Cinnamon has now laid two eggs since her break but Dandelion has a problem. She laid her first egg after her break with no trouble. Two days later she sat in the nest box for a couple of hours and came out not having laid.
The next day we noticed that she had a mucky bottom. Last night at six o’clock I cleaned her bottom. I wear disposable gloves and use cotton wool pads in warm water so that it is soft for her. It was quite difficult to get her clean and as I was cleaning her I realised she had a prolapse. This was why she had a mucky bottom.
I recognised this from Rusty last year although Dandelion’s wasn’t as bad. It was too late to call the vet so I called first thing this morning and got an appointment in the afternoon. I cleaned her up again as best I could before taking her to the vet.
After what happened with Rusty last year I wasn’t too optimistic. I was gutted that I had nurtured her through a difficult winter and had thought her egg laying problem was fixed only to find this has happened. It seemed so unfair. I resolved that I would take her once to the vet to try to fix it but wouldn’t put her through what Rusty went through last year.
I have now lost faith in my original breeder and am so pleased that I have found a new breeder with a really good reputation. Most of the girls from my original breeder have had egg laying problems. First Rusty had a prolapse last year during her second summer of egg laying.
Dandelion laid soft shelled eggs all last year and now also has a prolapse during her second summer of laying. It is unusual for girls this young to prolapse. Apricot died suddenly overnight a few months ago, also her second summer. Freckles who laid well for two years has recently laid soft shelled eggs on her third summer of egg laying.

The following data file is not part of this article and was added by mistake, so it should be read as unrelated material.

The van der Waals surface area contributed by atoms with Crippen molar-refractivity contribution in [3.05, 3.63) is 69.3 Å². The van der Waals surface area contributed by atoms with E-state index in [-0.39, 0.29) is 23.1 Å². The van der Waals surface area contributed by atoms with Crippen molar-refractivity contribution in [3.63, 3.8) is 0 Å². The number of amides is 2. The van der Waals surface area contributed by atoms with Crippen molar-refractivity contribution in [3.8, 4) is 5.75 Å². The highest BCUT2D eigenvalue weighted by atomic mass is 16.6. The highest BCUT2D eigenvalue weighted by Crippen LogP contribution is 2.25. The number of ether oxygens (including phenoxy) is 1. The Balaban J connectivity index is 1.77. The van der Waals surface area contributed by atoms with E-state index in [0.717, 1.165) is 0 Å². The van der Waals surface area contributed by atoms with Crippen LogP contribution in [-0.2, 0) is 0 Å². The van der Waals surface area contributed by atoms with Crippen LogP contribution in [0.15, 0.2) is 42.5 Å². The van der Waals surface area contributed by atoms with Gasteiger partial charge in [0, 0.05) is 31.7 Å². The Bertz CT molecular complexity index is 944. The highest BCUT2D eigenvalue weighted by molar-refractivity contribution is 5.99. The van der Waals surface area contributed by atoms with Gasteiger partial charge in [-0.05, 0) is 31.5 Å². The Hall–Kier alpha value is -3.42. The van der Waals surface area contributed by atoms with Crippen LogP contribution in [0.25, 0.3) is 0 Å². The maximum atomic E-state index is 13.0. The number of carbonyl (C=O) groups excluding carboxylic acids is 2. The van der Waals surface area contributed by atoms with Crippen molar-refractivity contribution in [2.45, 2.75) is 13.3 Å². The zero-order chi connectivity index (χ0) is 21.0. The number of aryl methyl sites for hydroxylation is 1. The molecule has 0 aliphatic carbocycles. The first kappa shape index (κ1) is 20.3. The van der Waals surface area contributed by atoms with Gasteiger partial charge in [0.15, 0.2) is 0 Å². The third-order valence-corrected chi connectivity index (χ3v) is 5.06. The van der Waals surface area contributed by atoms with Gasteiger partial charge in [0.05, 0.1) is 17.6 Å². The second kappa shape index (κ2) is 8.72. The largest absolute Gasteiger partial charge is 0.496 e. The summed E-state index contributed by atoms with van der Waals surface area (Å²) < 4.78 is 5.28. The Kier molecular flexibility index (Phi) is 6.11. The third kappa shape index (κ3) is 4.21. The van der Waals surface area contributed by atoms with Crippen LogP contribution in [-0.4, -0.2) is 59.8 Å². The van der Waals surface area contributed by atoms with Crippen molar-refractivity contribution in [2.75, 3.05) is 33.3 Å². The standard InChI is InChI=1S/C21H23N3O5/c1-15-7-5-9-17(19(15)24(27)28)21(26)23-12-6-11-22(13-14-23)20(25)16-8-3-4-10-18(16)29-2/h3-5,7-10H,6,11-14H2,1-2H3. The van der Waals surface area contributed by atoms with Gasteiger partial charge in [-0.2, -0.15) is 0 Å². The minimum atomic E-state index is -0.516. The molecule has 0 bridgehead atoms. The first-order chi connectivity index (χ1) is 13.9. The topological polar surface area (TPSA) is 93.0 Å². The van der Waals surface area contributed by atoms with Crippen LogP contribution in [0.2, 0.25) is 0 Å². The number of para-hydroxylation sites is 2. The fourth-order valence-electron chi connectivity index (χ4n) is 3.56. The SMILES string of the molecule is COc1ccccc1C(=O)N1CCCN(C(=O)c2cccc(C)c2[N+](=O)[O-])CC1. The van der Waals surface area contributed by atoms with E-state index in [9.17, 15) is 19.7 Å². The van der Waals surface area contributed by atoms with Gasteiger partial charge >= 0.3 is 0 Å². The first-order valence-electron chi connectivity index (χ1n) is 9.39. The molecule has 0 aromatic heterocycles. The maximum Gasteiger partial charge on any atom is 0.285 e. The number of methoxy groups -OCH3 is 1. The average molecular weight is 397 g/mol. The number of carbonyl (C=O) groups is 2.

So far all the girls have had a problem except Cinnamon (don’t jinx this!). I feel that’s a lot of bad luck and it seems that there is a weakness with egg laying from this breeder’s birds plus the fact that he hasn’t been able to hatch any himself this year. It has put me off and I will now get all future girls from my new lady.
I took Dandelion to the vet and explained to him about all the egg laying problems last year and this year. He then lifted Dandelion up to exam her vent and she had manged to get the prolapse back in. This was good news. As we watched she was pushing it out when she exerted herself or strained but was able to pull it back in when she relaxed. He said this was a very mild case of prolapse.
The vet suggested I kept Dandelion in the cat box for the rest of the day with water but no food. This would stop her needing to poop so much and while she wouldn’t be straining it would give everything a chance to settle down.
He examined her thoroughly and said she was in really good condition. He listened to her heart, felt her crop (which was full), felt her bone structure and checked her feathers. He said he was happy with her. I was relieved.
It seemed a bit harsh leaving Dandelion without food but if it will help her get better it will be worth it. I intend to put her on her roost spot at bedtime. Last night she slept in the shavings under her roost spot so she must have been feeling really poorly.
She was not at all happy to be confined in here and with no food either. I was writing this post at six o’clock and could see her in the cat box in our bathroom. She suddenly made a bid for an escape and tried to force her head through the grill of the cat box while flapping her wings madly.
This was too distressing. I took her out and she was pushing the prolapse out again. I cleaned her again and gently pushed it back in with a finger like the vet had shown me. I then used a syringe to put some water in her beak as I hadn’t seen her go to the water.
I then covered the cat box with a towel. I have read that if you put them in darkness they will sleep as if it’s night time. I am hoping that this time plus overnight will be enough to help the prolapse settle back in. Once again only time will tell.